In the last week of 2021, TikTok was confirmed as the biggest website on the planet, while Minecraft content on YouTube hit a trillion views. Online creators are building individual publishing powerhouses and vibrant communities in an explosion of connected creativity. They are now masters of their own destiny, in charge not only of the content but increasingly their audience and the means of monetising them, no longer holding out for scraps from GAFA.
This has huge implications for the commercial eco-system that challenge several of the underlying assumptions that underpin the attention economy.
The first implication is an obvious one. If you thought fragmentation of media had peaked, you ain’t seen nothing yet. Individual creators are commanding huge depth of attention for audiences both broad and niche. They are driving fragmentation on an epic scale.
The best of these independent publishers are earning a living without requiring permission from the traditional gatekeepers of culture. They aren’t just broadcasting to an audience, they are building communities of real depth, creating feedback loops of the kind described vividly by Zoe Scaman in From Frameworks to Flywheels, and executing community-driven commerce across platforms in a way that only the most progressive brands can dream of.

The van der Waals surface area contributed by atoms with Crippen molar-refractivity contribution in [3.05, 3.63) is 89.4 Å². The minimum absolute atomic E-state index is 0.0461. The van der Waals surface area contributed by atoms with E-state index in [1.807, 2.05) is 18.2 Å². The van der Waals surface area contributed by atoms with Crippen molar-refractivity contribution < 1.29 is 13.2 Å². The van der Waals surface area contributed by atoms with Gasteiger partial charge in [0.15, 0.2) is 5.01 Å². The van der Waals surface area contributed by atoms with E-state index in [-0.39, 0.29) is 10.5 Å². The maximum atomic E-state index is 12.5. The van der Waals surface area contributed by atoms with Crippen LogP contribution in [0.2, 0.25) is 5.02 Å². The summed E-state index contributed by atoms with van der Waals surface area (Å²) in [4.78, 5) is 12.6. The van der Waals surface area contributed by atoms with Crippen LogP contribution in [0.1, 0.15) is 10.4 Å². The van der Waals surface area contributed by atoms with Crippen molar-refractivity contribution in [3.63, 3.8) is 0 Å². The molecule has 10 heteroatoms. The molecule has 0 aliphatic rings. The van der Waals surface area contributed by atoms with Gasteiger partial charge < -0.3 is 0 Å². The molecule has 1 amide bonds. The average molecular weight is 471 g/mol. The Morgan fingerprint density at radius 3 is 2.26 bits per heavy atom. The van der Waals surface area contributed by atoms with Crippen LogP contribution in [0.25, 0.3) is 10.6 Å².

New Rockstars, a creator collective whose talent regularly get invited onto Good Morning America as the voice of Marvel fandom, run incredibly successful merch businesses selling direct to their community (and do so with the full blessing of Disney). They are recognised as a key part of the cycle of content and fan reaction within the MCU content ecosystem.
John V Willshire’s IPA Excellence Thesis, The Communis Manifesto, predicted in 2008 much of what we’re seeing right now. A web made up of communities who set the direction and build the content that takes flight, leaving many brands as by-standers unless they find an authentic way to join in.
The brand communications which evolved in the mass media era are becoming more and more ineffective at changing peoples’ perceptions of companies and brands.
The connections people make and communities they form nowadays are increasingly where they source their information; people are influenced most by people and communities.